Tornado survivor reflects on recovery

BIRMINGHAM, AL (WBRC) - Storm survivors across the state are counting their blessings this holiday season, including Penny Anthony of Pleasant Grove, who was hurt so badly she's had to rely on others for help on her road to recovery.  What makes her story so compelling is that it used to be her job to help others.

"I just can't tell you all the miracles that have happened in my life because I was told by a doctor, the doctor that did surgery on my back, I'm not supposed to be here."

The doctors didn't think that Penny would survive April's tornado and no wonder,  because all that was left of her Pleasant Grove home was the foundation.

"Once the tornado hit, I am told that I was found about a block and a half away from my home.  I told them at that time my name and my son's name, his cell number, which I couldn't tell you right now and to bring me to UAB."

Penny knew that because she worked at UAB as a certified occupational therapy assistant.  But today she's a patient, soldering through an hour-long physical therapy session where she puts in hard, determined work.

Penny's injuries were grave and widespread, including a traumatic brain injury, a shattered left leg, and a spinal cord injury.  She was on a ventilator in intensive car for five weeks.  She doesn't even know how many surgeries she's undergone.  In spite of all that, she finds blessings.

"Something hit me across my face and tore my scalp back but I didn't have any eye injury, I mean to have been X-ed (Penny makes an X across her face) to have such severe injuries but no eye injury- It's a blessing."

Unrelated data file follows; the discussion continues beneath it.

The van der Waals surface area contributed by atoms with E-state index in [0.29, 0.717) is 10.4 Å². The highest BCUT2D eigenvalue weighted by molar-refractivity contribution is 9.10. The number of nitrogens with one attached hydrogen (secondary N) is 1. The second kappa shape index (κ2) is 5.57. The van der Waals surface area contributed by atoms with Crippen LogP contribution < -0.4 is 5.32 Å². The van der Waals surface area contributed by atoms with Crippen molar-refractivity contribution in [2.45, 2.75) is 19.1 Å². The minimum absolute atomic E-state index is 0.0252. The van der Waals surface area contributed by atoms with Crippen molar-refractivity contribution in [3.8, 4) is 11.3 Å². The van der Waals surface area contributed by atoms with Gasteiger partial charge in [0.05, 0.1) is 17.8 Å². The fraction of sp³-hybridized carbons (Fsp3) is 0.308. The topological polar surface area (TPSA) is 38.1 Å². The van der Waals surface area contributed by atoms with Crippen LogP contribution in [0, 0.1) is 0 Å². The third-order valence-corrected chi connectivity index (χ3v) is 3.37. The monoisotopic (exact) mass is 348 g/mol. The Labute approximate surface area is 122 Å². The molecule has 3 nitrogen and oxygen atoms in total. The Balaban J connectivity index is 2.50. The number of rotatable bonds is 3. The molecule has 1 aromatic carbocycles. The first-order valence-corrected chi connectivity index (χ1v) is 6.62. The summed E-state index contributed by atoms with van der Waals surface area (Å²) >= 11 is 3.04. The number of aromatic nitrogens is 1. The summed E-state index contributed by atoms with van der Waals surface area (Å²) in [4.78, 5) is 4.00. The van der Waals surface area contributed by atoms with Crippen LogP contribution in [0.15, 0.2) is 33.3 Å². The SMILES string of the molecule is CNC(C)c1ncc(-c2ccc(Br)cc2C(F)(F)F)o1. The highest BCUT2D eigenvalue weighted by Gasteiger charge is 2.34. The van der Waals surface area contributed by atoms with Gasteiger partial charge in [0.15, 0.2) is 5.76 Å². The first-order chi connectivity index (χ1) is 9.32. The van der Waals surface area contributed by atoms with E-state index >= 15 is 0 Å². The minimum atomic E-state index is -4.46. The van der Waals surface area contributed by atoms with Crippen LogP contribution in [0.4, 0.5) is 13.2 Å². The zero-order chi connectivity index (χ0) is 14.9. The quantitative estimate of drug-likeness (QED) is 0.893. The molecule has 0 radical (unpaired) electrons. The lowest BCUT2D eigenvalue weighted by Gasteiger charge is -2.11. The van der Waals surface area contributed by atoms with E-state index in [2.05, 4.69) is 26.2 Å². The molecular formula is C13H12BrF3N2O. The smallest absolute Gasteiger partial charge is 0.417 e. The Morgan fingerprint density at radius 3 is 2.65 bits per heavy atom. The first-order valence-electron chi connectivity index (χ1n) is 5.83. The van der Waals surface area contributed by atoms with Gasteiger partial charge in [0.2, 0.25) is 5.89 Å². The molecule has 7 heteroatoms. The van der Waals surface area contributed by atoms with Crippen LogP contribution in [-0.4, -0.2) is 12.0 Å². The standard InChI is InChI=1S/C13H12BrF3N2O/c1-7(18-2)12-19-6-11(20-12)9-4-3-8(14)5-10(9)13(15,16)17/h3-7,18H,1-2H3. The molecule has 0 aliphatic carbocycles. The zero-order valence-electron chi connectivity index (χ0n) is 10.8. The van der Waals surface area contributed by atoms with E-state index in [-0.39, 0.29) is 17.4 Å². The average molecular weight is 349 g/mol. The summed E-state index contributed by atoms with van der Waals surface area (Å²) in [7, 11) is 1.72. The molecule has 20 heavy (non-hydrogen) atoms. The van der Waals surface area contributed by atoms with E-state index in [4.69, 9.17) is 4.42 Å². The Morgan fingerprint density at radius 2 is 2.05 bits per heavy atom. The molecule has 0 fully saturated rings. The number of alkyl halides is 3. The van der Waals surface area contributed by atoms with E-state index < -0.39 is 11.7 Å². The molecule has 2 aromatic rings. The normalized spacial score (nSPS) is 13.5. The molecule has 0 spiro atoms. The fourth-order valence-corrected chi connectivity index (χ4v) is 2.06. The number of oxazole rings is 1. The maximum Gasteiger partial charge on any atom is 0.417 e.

Another blessing is how far Penny has come.  She takes tentative steps with a cane, which is a huge accomplishment when one considers where she was right after the storm.

"Not being able to do anything, nothing. Tell you the day of the week, the month, the year, not able to feed myself, wash my face, move. Uh, to being totally reliant just like a baby and being cared for by others."

Many of those caretakers are Penny's former colleagues.  She now calls them angels.

"It has opened my eyes to a patient's point of view while they're in rehab,to the other side of being a sympathetic therapist."

It's a new perspective that Penny hopes to use when she goes back to work.  But for now, she's taking it one step at a time; slow and steady on a long road to recovery.

"God has brought me so far and continues to. And the people who have prayed for me that never even knew me. Even Sunday somebody saying, oh, you're Penny. And I would say yes, I prayed for you."

Penny has come a long way, but she still has a tough road to full recovery ahead of her.  She's hoping to rebuild, but she'll need help.  Penny had insurance, but because she can't work, she doesn't have enough resources to rebuild and replace her belongings.

If you are interested in helping Penny, email her at